Calais crisis: Why it's dishonest to single out human trafficking as the root cause

Calais crisis: Why it's dishonest to single out human trafficking as the root cause
The true villains behind the Calais crisis are not smugglers, rather they are the French and British decision-makers, with their hostile and restrictive policies against refugees and migrants, writes Sophia Akram.
6 min read
03 Dec, 2021
A migrant sits next to a railway line after being evicted from the Grande-Synthe migrant camp as police break up the camp in the latest attempt to disperse migrants from gathering along the French coast on 30 November 2021in Grande-Synthe, France. [Getty]

The recent deaths of 31 people off the coast of France after attempting to cross the Channel to reach the UK has forced strong statements from Priti Patel. We are used to the Home Office's Secretary of State aiming her vitriol towards those journeying to seek asylum, but this time Patel is also fixated on another villain: Smugglers.

As much as smugglers need to be taken down – there is no sympathy for this antagonist – they are not the root cause of the problem. The experiences faced by refugees, the irresponsible policy established against migration and the political rabble-rousing led to this latest disaster, and a continuation of the tunnel vision approach will not prevent further deaths at sea.

There will always be other actors who emerge to fill a need that simply is not going away.

The incident that occurred on 24 November involved the most deaths ever recorded on the migration route to Britain since it became a concern. The numbers attempting the journey have tripled from less than 10,000 in 2020 to more than 25,000 this year so far.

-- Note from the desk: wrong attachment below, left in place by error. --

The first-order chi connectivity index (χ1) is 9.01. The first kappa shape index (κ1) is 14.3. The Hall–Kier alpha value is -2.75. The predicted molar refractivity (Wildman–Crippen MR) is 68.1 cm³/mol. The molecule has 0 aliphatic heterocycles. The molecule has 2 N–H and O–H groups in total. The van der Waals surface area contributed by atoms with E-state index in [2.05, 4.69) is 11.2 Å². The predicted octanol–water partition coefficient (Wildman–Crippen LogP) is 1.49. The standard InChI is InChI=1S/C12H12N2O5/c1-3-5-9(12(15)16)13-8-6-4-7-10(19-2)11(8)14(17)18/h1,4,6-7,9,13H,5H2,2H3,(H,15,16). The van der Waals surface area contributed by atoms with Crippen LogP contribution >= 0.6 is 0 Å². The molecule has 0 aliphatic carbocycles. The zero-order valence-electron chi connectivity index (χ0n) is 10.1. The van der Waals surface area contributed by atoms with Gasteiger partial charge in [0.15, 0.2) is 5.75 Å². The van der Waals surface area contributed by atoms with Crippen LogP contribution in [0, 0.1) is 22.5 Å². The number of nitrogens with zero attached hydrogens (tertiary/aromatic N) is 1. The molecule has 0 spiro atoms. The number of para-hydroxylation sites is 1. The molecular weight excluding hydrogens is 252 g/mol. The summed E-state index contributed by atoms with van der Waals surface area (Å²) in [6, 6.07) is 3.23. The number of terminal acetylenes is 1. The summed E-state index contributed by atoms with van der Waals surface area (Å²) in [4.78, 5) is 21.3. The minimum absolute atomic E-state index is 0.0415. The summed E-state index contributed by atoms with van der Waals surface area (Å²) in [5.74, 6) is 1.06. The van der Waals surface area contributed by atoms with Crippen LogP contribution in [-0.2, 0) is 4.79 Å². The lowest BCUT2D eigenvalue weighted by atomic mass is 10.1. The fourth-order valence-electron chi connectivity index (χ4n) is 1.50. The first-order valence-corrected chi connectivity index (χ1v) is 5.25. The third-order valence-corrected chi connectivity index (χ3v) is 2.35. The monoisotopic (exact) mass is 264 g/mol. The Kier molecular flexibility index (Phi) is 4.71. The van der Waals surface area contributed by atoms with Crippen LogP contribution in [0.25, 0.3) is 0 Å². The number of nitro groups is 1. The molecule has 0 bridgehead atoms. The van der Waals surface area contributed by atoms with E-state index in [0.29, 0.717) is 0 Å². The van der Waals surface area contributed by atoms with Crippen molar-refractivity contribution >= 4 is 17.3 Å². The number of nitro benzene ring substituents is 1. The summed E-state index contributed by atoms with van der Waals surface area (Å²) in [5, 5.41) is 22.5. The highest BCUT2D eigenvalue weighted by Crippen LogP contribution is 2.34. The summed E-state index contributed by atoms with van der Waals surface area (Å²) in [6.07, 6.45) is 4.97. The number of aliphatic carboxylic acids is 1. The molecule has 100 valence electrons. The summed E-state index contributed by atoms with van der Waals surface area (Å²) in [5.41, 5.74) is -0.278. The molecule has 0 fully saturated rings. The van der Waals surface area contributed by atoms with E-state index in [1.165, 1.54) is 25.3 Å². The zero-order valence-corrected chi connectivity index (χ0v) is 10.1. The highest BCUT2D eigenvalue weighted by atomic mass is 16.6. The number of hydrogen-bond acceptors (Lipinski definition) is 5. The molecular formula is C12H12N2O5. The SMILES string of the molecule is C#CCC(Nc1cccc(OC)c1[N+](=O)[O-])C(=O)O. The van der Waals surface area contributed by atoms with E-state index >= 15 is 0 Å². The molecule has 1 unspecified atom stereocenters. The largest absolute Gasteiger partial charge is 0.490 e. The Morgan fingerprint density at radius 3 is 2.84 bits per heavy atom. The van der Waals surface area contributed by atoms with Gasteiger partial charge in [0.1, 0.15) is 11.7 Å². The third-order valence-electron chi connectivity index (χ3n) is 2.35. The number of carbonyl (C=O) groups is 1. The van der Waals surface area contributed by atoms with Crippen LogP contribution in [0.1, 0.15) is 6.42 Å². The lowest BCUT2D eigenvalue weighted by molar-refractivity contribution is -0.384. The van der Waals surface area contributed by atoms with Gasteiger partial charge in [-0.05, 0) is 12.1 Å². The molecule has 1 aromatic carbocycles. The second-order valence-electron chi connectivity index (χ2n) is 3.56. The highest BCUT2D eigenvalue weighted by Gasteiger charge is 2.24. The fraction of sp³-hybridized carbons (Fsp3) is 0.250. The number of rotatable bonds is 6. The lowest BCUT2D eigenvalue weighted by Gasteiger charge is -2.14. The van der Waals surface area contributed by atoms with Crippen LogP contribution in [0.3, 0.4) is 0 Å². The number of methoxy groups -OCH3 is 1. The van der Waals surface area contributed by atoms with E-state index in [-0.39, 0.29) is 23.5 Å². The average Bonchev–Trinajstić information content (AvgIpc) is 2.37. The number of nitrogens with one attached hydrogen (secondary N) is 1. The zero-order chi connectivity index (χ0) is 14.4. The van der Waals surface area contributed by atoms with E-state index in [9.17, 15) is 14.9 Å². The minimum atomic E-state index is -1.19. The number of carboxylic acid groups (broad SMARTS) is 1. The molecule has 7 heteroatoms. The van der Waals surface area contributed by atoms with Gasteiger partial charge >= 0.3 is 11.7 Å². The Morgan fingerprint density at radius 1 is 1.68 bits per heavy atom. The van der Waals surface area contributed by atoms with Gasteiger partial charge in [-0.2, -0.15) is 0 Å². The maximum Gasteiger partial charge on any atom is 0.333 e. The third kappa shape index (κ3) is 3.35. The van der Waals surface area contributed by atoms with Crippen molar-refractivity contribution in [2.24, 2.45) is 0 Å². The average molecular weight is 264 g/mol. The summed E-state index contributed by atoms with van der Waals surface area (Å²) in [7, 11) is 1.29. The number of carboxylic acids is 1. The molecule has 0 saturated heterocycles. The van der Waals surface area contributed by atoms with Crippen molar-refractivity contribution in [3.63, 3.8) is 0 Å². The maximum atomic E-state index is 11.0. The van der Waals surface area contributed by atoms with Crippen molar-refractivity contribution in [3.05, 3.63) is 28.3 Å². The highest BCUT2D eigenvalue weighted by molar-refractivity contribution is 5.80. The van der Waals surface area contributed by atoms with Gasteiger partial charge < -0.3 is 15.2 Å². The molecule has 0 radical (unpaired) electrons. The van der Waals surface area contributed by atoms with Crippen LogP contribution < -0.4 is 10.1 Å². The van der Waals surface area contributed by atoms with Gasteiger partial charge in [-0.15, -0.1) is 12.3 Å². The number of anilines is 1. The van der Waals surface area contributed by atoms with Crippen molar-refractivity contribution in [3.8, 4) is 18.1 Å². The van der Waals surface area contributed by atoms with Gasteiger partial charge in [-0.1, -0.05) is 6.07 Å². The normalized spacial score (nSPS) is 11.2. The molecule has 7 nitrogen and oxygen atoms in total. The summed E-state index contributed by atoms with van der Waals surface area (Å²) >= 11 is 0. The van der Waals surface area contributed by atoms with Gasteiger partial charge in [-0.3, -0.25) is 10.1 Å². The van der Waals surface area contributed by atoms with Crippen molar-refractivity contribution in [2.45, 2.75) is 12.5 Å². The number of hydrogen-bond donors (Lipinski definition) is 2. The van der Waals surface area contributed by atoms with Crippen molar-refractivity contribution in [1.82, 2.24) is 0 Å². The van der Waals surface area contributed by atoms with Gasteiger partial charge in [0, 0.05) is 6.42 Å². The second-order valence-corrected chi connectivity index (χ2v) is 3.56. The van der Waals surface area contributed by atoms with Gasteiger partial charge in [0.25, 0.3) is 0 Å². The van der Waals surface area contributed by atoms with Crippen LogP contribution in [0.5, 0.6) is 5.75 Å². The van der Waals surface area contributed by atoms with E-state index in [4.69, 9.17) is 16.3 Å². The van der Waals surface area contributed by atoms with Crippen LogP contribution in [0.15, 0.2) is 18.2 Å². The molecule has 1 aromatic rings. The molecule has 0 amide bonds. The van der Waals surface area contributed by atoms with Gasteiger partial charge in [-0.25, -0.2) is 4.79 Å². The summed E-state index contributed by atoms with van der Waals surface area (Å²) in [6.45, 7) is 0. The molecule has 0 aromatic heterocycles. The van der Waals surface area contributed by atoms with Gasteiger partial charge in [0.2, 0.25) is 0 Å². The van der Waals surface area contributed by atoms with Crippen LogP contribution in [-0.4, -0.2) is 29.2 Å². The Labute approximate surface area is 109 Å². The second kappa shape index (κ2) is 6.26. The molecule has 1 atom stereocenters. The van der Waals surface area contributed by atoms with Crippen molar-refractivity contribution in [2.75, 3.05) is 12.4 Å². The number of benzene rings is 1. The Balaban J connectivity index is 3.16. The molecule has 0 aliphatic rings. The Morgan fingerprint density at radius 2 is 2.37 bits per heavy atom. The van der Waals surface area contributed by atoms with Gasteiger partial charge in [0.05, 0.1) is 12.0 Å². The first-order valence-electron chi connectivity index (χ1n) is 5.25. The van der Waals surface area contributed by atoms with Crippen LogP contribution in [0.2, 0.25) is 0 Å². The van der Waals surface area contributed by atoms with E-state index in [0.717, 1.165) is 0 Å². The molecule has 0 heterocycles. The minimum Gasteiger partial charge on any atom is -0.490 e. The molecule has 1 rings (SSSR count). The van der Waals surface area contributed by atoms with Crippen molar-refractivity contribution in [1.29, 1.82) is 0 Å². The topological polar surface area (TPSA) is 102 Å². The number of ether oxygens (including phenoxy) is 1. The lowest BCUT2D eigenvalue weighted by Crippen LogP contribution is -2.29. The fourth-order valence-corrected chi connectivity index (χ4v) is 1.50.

"As much as smugglers need to be taken down – there is no sympathy for this antagonist – they are not the root cause of the problem"

This increase has occurred despite the ever-increasing hostile environment in the UK and France against migrants, with both enacting restrictive policy, including the recent Home Office proposals to offshore the processing of asylum seekers and forcibly return boats filled with people to France.

Humanitarian responses to migrant and refugee needs must replace counter-migration measures such as the discussion on tightening the border and other harsh policies that was happening not long prior to the incident.

Smugglers are no innocent parties in this issue. They demand thousands of Euros for perilous passage to Britain, and while law enforcement efforts may successfully dismantle a significant portion of these networks, where there is a demand, supply will be sure to follow.

Moreover, smuggling routes adapt to changing circumstances, and when the task is made more difficult causing the risks to be greater, it only pushes up the fees for desperate people on the move. So, singularly focusing on enforcement seems to only heighten the potential for exploitation.

It is funny then that Patel only talks about pull factors of migration to Britain – meaning the motivating force behind those seeking Dover's shores. But what about the push factors (the conditions in peoples' home countries that compel them to leave)? Clearly, lost in the narrative coming out of the UK government is the refugees' own experiences.

The migrants who died that Wednesday are widely thought to be from Iraqi Kurdistan and Afghanistan, where economic conditions or the political situation are precarious. These migrants cannot ask for asylum in France, and French officials regularly subject people living in the migrant encampments around Calais to degrading treatment.

The misery imposed on them through mass eviction operations, police harassment and restricted access to humanitarian assistance make it difficult to stay. These practices are deliberate attempts, says Human Rights Watch, at forcing people to move on without providing solutions to their migration or housing status.